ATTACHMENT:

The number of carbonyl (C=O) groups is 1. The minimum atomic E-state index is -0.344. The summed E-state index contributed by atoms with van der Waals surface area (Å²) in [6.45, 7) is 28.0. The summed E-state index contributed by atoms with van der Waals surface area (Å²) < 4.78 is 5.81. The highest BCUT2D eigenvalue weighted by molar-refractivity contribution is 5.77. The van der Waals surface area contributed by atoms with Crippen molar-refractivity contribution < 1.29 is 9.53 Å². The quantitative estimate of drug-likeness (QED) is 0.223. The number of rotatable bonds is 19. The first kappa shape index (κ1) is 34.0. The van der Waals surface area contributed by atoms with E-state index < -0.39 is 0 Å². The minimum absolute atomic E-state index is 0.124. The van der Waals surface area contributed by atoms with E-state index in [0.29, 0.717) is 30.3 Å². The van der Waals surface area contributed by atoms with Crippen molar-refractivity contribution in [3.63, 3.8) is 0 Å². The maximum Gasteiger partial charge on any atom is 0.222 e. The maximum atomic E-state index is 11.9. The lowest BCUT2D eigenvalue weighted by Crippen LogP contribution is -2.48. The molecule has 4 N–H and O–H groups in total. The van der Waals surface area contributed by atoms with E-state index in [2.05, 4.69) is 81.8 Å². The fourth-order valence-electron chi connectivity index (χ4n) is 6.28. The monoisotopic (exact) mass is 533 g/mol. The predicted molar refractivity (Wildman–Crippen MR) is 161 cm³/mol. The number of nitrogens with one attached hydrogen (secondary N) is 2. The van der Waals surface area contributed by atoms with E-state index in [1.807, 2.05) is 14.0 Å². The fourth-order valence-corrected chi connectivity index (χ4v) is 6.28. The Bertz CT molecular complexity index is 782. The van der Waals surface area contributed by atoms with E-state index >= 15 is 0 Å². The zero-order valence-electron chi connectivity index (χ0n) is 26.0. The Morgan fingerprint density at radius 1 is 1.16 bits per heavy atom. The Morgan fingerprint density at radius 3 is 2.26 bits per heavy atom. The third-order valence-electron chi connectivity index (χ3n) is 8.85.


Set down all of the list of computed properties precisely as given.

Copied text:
The number of carbonyl (C=O) groups is 1. The minimum atomic E-state index is -0.344. The summed E-state index contributed by atoms with van der Waals surface area (Å²) in [6.45, 7) is 28.0. The summed E-state index contributed by atoms with van der Waals surface area (Å²) < 4.78 is 5.81. The highest BCUT2D eigenvalue weighted by molar-refractivity contribution is 5.77. The van der Waals surface area contributed by atoms with Crippen molar-refractivity contribution < 1.29 is 9.53 Å². The quantitative estimate of drug-likeness (QED) is 0.223. The number of rotatable bonds is 19. The first kappa shape index (κ1) is 34.0. The van der Waals surface area contributed by atoms with E-state index < -0.39 is 0 Å². The minimum absolute atomic E-state index is 0.124. The van der Waals surface area contributed by atoms with E-state index in [0.29, 0.717) is 30.3 Å². The van der Waals surface area contributed by atoms with Crippen molar-refractivity contribution in [3.63, 3.8) is 0 Å². The maximum Gasteiger partial charge on any atom is 0.222 e. The maximum atomic E-state index is 11.9. The lowest BCUT2D eigenvalue weighted by Crippen LogP contribution is -2.48. The molecule has 4 N–H and O–H groups in total. The van der Waals surface area contributed by atoms with E-state index in [2.05, 4.69) is 81.8 Å². The fourth-order valence-electron chi connectivity index (χ4n) is 6.28. The monoisotopic (exact) mass is 533 g/mol. The predicted molar refractivity (Wildman–Crippen MR) is 161 cm³/mol. The number of nitrogens with one attached hydrogen (secondary N) is 2. The van der Waals surface area contributed by atoms with E-state index in [1.807, 2.05) is 14.0 Å². The fourth-order valence-corrected chi connectivity index (χ4v) is 6.28. The Bertz CT molecular complexity index is 782. The van der Waals surface area contributed by atoms with E-state index >= 15 is 0 Å². The zero-order valence-electron chi connectivity index (χ0n) is 26.0. The Morgan fingerprint density at radius 1 is 1.16 bits per heavy atom. The Morgan fingerprint density at radius 3 is 2.26 bits per heavy atom. The third-order valence-electron chi connectivity index (χ3n) is 8.85.